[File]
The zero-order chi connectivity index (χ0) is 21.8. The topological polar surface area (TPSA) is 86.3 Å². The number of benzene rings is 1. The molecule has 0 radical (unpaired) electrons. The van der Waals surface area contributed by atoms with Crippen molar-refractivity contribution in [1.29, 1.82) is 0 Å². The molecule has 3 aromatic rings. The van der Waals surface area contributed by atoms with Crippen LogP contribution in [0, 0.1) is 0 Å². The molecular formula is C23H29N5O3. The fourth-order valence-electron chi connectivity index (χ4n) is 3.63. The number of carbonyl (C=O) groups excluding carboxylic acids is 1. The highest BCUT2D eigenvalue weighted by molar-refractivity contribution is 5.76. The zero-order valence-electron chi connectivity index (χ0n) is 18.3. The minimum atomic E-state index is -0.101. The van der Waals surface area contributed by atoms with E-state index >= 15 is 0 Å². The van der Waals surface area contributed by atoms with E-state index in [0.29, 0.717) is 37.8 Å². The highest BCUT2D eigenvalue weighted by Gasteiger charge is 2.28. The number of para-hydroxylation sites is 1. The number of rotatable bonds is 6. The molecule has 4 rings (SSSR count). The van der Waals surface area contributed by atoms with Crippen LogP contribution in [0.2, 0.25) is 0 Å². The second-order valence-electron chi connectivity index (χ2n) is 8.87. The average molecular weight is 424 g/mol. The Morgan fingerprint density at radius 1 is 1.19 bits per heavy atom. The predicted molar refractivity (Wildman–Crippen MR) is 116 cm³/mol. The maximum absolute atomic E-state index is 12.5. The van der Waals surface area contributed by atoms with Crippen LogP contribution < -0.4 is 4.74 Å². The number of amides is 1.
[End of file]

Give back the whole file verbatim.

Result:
The zero-order chi connectivity index (χ0) is 21.8. The topological polar surface area (TPSA) is 86.3 Å². The number of benzene rings is 1. The molecule has 0 radical (unpaired) electrons. The van der Waals surface area contributed by atoms with Crippen molar-refractivity contribution in [1.29, 1.82) is 0 Å². The molecule has 3 aromatic rings. The van der Waals surface area contributed by atoms with Crippen LogP contribution in [0, 0.1) is 0 Å². The molecular formula is C23H29N5O3. The fourth-order valence-electron chi connectivity index (χ4n) is 3.63. The number of carbonyl (C=O) groups excluding carboxylic acids is 1. The highest BCUT2D eigenvalue weighted by molar-refractivity contribution is 5.76. The zero-order valence-electron chi connectivity index (χ0n) is 18.3. The minimum atomic E-state index is -0.101. The van der Waals surface area contributed by atoms with E-state index >= 15 is 0 Å². The van der Waals surface area contributed by atoms with E-state index in [0.29, 0.717) is 37.8 Å². The highest BCUT2D eigenvalue weighted by Gasteiger charge is 2.28. The number of para-hydroxylation sites is 1. The number of rotatable bonds is 6. The molecule has 4 rings (SSSR count). The van der Waals surface area contributed by atoms with Crippen LogP contribution in [0.2, 0.25) is 0 Å². The second-order valence-electron chi connectivity index (χ2n) is 8.87. The average molecular weight is 424 g/mol. The Morgan fingerprint density at radius 1 is 1.19 bits per heavy atom. The predicted molar refractivity (Wildman–Crippen MR) is 116 cm³/mol. The maximum absolute atomic E-state index is 12.5. The van der Waals surface area contributed by atoms with Crippen LogP contribution < -0.4 is 4.74 Å². The number of amides is 1.